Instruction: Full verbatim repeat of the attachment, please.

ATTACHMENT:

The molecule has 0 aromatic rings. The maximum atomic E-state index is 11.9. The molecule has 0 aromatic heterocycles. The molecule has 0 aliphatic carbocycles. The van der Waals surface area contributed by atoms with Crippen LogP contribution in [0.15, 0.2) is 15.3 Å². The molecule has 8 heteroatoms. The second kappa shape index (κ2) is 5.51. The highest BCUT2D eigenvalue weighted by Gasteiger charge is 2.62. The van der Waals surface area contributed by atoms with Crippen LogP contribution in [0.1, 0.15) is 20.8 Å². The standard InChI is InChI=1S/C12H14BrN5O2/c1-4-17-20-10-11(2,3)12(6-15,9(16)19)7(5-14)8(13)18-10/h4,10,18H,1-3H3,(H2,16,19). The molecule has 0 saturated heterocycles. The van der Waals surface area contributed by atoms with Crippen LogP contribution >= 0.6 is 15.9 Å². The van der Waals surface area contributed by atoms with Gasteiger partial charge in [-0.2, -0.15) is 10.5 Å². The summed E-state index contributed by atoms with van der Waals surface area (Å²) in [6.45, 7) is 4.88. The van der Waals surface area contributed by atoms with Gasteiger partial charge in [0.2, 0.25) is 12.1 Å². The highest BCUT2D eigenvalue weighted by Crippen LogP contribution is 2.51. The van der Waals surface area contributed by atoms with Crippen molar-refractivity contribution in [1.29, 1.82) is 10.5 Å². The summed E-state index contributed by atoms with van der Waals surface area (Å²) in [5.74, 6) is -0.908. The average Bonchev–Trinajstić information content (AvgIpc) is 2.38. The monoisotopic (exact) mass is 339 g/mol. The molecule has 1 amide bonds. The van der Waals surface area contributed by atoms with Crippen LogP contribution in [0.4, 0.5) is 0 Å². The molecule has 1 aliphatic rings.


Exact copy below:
The molecule has 0 aromatic rings. The maximum atomic E-state index is 11.9. The molecule has 0 aromatic heterocycles. The molecule has 0 aliphatic carbocycles. The van der Waals surface area contributed by atoms with Crippen LogP contribution in [0.15, 0.2) is 15.3 Å². The molecule has 8 heteroatoms. The second kappa shape index (κ2) is 5.51. The highest BCUT2D eigenvalue weighted by Gasteiger charge is 2.62. The van der Waals surface area contributed by atoms with Crippen LogP contribution in [0.1, 0.15) is 20.8 Å². The standard InChI is InChI=1S/C12H14BrN5O2/c1-4-17-20-10-11(2,3)12(6-15,9(16)19)7(5-14)8(13)18-10/h4,10,18H,1-3H3,(H2,16,19). The molecule has 0 saturated heterocycles. The van der Waals surface area contributed by atoms with Crippen LogP contribution >= 0.6 is 15.9 Å². The van der Waals surface area contributed by atoms with Gasteiger partial charge in [-0.2, -0.15) is 10.5 Å². The summed E-state index contributed by atoms with van der Waals surface area (Å²) in [6.45, 7) is 4.88. The van der Waals surface area contributed by atoms with Gasteiger partial charge in [0.2, 0.25) is 12.1 Å². The highest BCUT2D eigenvalue weighted by Crippen LogP contribution is 2.51. The van der Waals surface area contributed by atoms with Crippen molar-refractivity contribution in [1.29, 1.82) is 10.5 Å². The summed E-state index contributed by atoms with van der Waals surface area (Å²) in [5.74, 6) is -0.908. The average Bonchev–Trinajstić information content (AvgIpc) is 2.38. The monoisotopic (exact) mass is 339 g/mol. The molecule has 1 amide bonds. The van der Waals surface area contributed by atoms with Crippen LogP contribution in [0.4, 0.5) is 0 Å². The molecule has 1 aliphatic rings.